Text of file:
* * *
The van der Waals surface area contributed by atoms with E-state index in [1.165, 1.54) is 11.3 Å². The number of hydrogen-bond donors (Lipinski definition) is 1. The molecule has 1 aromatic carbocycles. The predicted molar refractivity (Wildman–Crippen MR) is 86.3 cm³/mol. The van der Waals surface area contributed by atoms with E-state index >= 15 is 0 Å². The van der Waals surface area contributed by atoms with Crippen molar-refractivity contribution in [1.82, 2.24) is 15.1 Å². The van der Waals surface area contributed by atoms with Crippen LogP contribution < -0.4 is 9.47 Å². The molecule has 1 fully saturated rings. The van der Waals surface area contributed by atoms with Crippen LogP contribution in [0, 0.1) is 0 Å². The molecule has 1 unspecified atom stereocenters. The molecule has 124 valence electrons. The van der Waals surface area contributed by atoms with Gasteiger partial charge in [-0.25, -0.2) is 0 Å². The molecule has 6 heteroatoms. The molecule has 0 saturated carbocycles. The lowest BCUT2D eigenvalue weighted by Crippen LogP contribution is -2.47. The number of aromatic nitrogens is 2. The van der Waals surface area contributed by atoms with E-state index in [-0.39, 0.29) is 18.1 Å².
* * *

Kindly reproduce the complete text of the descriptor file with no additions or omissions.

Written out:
The van der Waals surface area contributed by atoms with E-state index in [1.165, 1.54) is 11.3 Å². The number of hydrogen-bond donors (Lipinski definition) is 1. The molecule has 1 aromatic carbocycles. The predicted molar refractivity (Wildman–Crippen MR) is 86.3 cm³/mol. The van der Waals surface area contributed by atoms with E-state index >= 15 is 0 Å². The van der Waals surface area contributed by atoms with Crippen molar-refractivity contribution in [1.82, 2.24) is 15.1 Å². The van der Waals surface area contributed by atoms with Crippen LogP contribution < -0.4 is 9.47 Å². The molecule has 1 fully saturated rings. The van der Waals surface area contributed by atoms with Crippen LogP contribution in [0, 0.1) is 0 Å². The molecule has 1 unspecified atom stereocenters. The molecule has 124 valence electrons. The van der Waals surface area contributed by atoms with Gasteiger partial charge in [-0.25, -0.2) is 0 Å². The molecule has 6 heteroatoms. The molecule has 0 saturated carbocycles. The lowest BCUT2D eigenvalue weighted by Crippen LogP contribution is -2.47. The number of aromatic nitrogens is 2. The van der Waals surface area contributed by atoms with E-state index in [-0.39, 0.29) is 18.1 Å².